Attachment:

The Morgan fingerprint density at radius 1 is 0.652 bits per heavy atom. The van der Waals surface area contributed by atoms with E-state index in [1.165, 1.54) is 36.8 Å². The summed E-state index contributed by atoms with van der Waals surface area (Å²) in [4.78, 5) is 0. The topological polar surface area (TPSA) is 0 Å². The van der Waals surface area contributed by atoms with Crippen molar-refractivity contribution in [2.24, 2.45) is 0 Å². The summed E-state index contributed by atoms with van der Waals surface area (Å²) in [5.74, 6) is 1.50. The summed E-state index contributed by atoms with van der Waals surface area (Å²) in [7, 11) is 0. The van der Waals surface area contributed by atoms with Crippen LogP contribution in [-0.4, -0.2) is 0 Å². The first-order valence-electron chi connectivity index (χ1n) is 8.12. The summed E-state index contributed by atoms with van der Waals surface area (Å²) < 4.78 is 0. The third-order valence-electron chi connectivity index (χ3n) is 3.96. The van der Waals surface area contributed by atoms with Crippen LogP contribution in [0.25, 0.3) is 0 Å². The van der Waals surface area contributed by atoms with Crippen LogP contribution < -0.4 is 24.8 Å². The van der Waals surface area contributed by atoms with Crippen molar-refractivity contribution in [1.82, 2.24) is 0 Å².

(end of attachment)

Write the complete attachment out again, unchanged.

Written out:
The Morgan fingerprint density at radius 1 is 0.652 bits per heavy atom. The van der Waals surface area contributed by atoms with E-state index in [1.165, 1.54) is 36.8 Å². The summed E-state index contributed by atoms with van der Waals surface area (Å²) in [4.78, 5) is 0. The topological polar surface area (TPSA) is 0 Å². The van der Waals surface area contributed by atoms with Crippen molar-refractivity contribution in [2.24, 2.45) is 0 Å². The summed E-state index contributed by atoms with van der Waals surface area (Å²) in [5.74, 6) is 1.50. The summed E-state index contributed by atoms with van der Waals surface area (Å²) in [7, 11) is 0. The van der Waals surface area contributed by atoms with Crippen LogP contribution in [-0.4, -0.2) is 0 Å². The first-order valence-electron chi connectivity index (χ1n) is 8.12. The summed E-state index contributed by atoms with van der Waals surface area (Å²) < 4.78 is 0. The third-order valence-electron chi connectivity index (χ3n) is 3.96. The van der Waals surface area contributed by atoms with Crippen LogP contribution in [0.25, 0.3) is 0 Å². The van der Waals surface area contributed by atoms with Crippen LogP contribution < -0.4 is 24.8 Å². The van der Waals surface area contributed by atoms with Crippen molar-refractivity contribution in [1.82, 2.24) is 0 Å².